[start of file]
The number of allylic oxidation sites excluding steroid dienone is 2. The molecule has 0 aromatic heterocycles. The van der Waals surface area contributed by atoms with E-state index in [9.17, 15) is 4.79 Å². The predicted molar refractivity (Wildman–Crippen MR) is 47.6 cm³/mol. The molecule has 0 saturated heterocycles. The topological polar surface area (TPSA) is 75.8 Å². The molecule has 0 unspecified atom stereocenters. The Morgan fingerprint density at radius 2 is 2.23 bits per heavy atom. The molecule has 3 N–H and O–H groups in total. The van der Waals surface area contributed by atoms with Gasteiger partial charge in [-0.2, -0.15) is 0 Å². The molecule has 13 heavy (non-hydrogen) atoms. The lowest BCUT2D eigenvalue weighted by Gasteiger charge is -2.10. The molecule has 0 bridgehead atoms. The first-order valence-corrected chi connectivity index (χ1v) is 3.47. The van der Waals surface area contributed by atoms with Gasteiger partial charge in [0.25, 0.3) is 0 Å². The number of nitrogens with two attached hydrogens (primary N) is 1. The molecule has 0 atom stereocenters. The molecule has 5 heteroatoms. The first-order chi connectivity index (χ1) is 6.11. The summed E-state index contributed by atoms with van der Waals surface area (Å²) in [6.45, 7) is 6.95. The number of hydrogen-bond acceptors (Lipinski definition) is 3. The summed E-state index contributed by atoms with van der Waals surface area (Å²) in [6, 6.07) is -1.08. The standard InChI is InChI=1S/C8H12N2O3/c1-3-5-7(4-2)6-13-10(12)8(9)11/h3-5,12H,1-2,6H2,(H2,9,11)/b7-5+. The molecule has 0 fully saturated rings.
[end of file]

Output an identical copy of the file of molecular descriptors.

The number of allylic oxidation sites excluding steroid dienone is 2. The molecule has 0 aromatic heterocycles. The van der Waals surface area contributed by atoms with E-state index in [9.17, 15) is 4.79 Å². The predicted molar refractivity (Wildman–Crippen MR) is 47.6 cm³/mol. The molecule has 0 saturated heterocycles. The topological polar surface area (TPSA) is 75.8 Å². The molecule has 0 unspecified atom stereocenters. The Morgan fingerprint density at radius 2 is 2.23 bits per heavy atom. The molecule has 3 N–H and O–H groups in total. The van der Waals surface area contributed by atoms with Gasteiger partial charge in [-0.2, -0.15) is 0 Å². The molecule has 13 heavy (non-hydrogen) atoms. The lowest BCUT2D eigenvalue weighted by Gasteiger charge is -2.10. The molecule has 0 bridgehead atoms. The first-order valence-corrected chi connectivity index (χ1v) is 3.47. The van der Waals surface area contributed by atoms with Gasteiger partial charge in [0.25, 0.3) is 0 Å². The number of nitrogens with two attached hydrogens (primary N) is 1. The molecule has 0 atom stereocenters. The molecule has 5 heteroatoms. The first-order chi connectivity index (χ1) is 6.11. The summed E-state index contributed by atoms with van der Waals surface area (Å²) in [6.45, 7) is 6.95. The number of hydrogen-bond acceptors (Lipinski definition) is 3. The summed E-state index contributed by atoms with van der Waals surface area (Å²) in [6, 6.07) is -1.08. The standard InChI is InChI=1S/C8H12N2O3/c1-3-5-7(4-2)6-13-10(12)8(9)11/h3-5,12H,1-2,6H2,(H2,9,11)/b7-5+. The molecule has 0 fully saturated rings.